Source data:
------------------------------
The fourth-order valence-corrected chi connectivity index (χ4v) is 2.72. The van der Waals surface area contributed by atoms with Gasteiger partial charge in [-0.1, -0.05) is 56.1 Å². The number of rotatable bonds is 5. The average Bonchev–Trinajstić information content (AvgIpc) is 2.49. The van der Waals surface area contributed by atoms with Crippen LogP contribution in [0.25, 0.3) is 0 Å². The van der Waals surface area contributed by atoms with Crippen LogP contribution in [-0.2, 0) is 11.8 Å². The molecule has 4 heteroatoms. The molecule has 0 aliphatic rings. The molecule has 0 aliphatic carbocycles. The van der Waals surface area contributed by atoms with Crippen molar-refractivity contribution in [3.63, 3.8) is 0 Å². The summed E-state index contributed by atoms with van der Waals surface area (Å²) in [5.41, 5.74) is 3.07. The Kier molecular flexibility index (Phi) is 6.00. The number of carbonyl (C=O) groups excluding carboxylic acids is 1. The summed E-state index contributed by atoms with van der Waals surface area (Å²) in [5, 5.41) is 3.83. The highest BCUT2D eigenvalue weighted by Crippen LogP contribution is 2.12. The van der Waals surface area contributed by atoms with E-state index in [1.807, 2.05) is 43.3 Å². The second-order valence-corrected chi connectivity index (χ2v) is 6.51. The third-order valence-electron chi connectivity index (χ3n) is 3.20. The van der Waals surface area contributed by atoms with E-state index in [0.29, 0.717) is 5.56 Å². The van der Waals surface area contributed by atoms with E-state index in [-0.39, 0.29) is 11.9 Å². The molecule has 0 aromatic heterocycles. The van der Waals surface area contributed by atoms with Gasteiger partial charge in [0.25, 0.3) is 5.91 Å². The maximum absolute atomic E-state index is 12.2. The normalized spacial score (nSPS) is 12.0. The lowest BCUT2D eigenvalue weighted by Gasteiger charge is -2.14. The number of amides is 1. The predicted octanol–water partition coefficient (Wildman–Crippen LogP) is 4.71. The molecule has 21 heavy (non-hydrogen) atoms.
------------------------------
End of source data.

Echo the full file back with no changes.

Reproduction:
The fourth-order valence-corrected chi connectivity index (χ4v) is 2.72. The van der Waals surface area contributed by atoms with Gasteiger partial charge in [-0.1, -0.05) is 56.1 Å². The number of rotatable bonds is 5. The average Bonchev–Trinajstić information content (AvgIpc) is 2.49. The van der Waals surface area contributed by atoms with Crippen LogP contribution in [0.25, 0.3) is 0 Å². The van der Waals surface area contributed by atoms with Crippen LogP contribution in [-0.2, 0) is 11.8 Å². The molecule has 4 heteroatoms. The molecule has 0 aliphatic rings. The molecule has 0 aliphatic carbocycles. The van der Waals surface area contributed by atoms with Crippen molar-refractivity contribution in [3.63, 3.8) is 0 Å². The summed E-state index contributed by atoms with van der Waals surface area (Å²) in [5.41, 5.74) is 3.07. The Kier molecular flexibility index (Phi) is 6.00. The number of carbonyl (C=O) groups excluding carboxylic acids is 1. The summed E-state index contributed by atoms with van der Waals surface area (Å²) in [5, 5.41) is 3.83. The highest BCUT2D eigenvalue weighted by Crippen LogP contribution is 2.12. The van der Waals surface area contributed by atoms with E-state index in [1.807, 2.05) is 43.3 Å². The second-order valence-corrected chi connectivity index (χ2v) is 6.51. The third-order valence-electron chi connectivity index (χ3n) is 3.20. The van der Waals surface area contributed by atoms with E-state index in [0.29, 0.717) is 5.56 Å². The van der Waals surface area contributed by atoms with E-state index in [-0.39, 0.29) is 11.9 Å². The molecule has 0 aromatic heterocycles. The van der Waals surface area contributed by atoms with Gasteiger partial charge in [0.25, 0.3) is 5.91 Å². The maximum absolute atomic E-state index is 12.2. The normalized spacial score (nSPS) is 12.0. The lowest BCUT2D eigenvalue weighted by Gasteiger charge is -2.14. The number of amides is 1. The predicted octanol–water partition coefficient (Wildman–Crippen LogP) is 4.71. The molecule has 21 heavy (non-hydrogen) atoms.